In honour of the clocks going back (October 31st), we thought it'd be fitting to get a better understanding of sleep. So, we asked acupuncturist and sleep expert, Joanna Ellner, to share insights on how the body affects sleep patterns and the changes we can make to our lifestyle to guarantee a good night's sleep.
How did you sleep last night? If the answer is somewhere between ‘pretty badly’ and ‘I didn’t’, you’re not alone. A recent study reported a 37% increase in the rates of clinical insomnia by the peak of the first Covid-wave*. As a practitioner friend put it recently, it’s ‘the pandemic within a pandemic’. And yet, despite its vast and indiscriminate impact, we know relatively little about the intricacies of insomnia from a biomedical standpoint. Some argue it’s a distinctly physiological affliction, others insist it’s wholly psychological. Traditional Chinese Medicine, with its centuries-old diagnostic rubric, recognises both facets in a truly holistic approach that is only now gaining ground in the West, within integrative medicine circles.
Beyond merely the number of hours you clock-up each night, your acupuncture practitioner will also ask where your mind travels in the twilight hours, whether your body feels warm, if it sweats, if your dreams are profoundly vivid, or indeed if you ever dream at all. Each seemingly inconsequential detail offers another clue, another brushstroke on the landscape, to understanding what your unique body – psyche and soma - needs to restore its own internal balance.
Perhaps you have no problem drifting off but have a propensity to wake at the sound of a pin drop. This could indicate a heart blood and spleen qi imbalance, a pattern we commonly see in clinic among over-worked, worry-weary urbanites. You may struggle to fall asleep, your mouth dry, your feet hot, feeling restless and agitated. That might suggest that your kidney yin could do with a bit of nourishment. Palpitations (these can present as simply the awareness of one’s heartbeat) or night sweats? Well, then it’s a likely that I’d be treating your heart meridian – the organ in TCM that’s inextricably linked with sleep, given its significant role of housing the shen, or ‘spirit’.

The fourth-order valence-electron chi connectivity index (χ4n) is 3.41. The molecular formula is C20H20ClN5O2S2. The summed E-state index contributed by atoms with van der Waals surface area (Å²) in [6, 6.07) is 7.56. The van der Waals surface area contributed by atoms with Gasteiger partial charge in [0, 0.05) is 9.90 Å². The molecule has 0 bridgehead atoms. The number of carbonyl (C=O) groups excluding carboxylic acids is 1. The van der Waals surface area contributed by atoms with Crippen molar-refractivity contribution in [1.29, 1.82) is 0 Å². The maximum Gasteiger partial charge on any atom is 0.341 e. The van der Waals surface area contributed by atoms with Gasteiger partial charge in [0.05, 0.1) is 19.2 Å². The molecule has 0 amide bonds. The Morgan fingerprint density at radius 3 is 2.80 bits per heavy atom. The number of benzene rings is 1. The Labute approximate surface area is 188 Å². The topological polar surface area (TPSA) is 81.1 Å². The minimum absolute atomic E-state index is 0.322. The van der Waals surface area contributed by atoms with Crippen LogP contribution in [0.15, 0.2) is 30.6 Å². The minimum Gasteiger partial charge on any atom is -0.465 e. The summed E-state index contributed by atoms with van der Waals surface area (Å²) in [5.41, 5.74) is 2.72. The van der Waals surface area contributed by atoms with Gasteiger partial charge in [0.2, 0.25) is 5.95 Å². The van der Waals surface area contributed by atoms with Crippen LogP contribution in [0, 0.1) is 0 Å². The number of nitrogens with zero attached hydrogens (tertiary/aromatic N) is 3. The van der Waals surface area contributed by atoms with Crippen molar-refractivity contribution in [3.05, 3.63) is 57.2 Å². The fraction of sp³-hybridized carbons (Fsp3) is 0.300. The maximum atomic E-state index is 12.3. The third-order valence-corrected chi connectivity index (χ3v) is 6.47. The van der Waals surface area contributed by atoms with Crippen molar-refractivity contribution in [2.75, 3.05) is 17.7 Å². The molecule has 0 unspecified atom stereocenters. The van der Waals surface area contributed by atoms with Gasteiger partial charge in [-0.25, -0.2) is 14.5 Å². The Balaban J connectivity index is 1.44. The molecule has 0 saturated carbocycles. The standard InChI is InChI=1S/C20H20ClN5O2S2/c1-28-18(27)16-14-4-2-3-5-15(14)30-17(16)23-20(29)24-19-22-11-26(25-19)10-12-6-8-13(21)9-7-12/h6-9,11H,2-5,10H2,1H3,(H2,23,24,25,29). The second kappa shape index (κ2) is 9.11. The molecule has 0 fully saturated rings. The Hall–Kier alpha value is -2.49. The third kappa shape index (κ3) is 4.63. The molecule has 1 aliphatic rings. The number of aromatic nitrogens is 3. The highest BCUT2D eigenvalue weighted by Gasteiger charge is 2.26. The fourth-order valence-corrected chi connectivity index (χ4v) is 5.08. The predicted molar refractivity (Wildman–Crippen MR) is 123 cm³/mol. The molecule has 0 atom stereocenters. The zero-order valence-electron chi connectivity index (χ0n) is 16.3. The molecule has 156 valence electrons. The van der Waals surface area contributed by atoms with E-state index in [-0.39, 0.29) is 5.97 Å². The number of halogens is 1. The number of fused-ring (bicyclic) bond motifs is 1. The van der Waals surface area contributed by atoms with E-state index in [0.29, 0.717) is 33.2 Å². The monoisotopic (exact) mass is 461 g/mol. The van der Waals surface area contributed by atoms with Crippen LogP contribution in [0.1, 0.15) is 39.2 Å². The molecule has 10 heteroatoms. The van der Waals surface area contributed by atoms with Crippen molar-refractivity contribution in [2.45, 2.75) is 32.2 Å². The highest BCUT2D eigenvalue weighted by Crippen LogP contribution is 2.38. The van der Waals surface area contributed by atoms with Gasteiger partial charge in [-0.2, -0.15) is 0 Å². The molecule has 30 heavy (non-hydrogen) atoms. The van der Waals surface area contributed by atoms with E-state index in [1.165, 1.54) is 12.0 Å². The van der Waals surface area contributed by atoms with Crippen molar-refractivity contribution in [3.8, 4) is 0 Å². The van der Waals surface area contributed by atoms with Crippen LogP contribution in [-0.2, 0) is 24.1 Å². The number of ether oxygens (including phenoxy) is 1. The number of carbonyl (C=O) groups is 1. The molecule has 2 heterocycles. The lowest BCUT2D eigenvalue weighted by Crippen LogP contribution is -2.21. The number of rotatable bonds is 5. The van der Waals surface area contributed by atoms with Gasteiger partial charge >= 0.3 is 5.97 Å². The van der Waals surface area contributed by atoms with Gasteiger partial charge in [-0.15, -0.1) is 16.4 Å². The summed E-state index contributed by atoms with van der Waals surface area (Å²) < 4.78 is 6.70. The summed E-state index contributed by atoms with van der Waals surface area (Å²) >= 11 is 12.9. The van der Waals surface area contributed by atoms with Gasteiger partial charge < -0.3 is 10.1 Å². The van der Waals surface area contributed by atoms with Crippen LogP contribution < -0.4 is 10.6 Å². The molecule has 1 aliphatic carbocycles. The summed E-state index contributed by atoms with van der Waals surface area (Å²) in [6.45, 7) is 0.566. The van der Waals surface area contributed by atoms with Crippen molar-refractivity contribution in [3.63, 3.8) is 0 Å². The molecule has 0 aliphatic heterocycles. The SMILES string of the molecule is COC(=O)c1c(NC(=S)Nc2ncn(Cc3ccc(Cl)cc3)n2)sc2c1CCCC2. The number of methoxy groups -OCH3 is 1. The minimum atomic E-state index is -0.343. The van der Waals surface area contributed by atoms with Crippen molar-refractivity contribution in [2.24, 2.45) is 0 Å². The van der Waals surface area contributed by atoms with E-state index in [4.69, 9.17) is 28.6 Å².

The inner essence that exists in all of us, shen is that which is spiritual, ethereal and other-worldly. It is a soulful, undulating, vibrancy that adds a glint to the eyes and a glow to the skin. And so, if there is agitation, too much heat, too little blood, or too little yin, the shen becomes disturbed, and sleep becomes an elusive stranger.
One thing that biomedicine and TCM agree upon? Stimulants equal bad. Coffee, alcohol, virtually any consumable substance in excess serves to tangle and stagnate the qi and generate internal heat. And yes, we count phones as a stimulus now, too. Creating the optimum conditions for a restful night’s sleep needn’t require a life of absolute virtue, rather, some considered shifts in your behaviours and environment can engender the shift that’s required. There’s no one size that fits all.
*Source: Université Laval, Institut Universitaire en Santé Mentale de Québec, Canada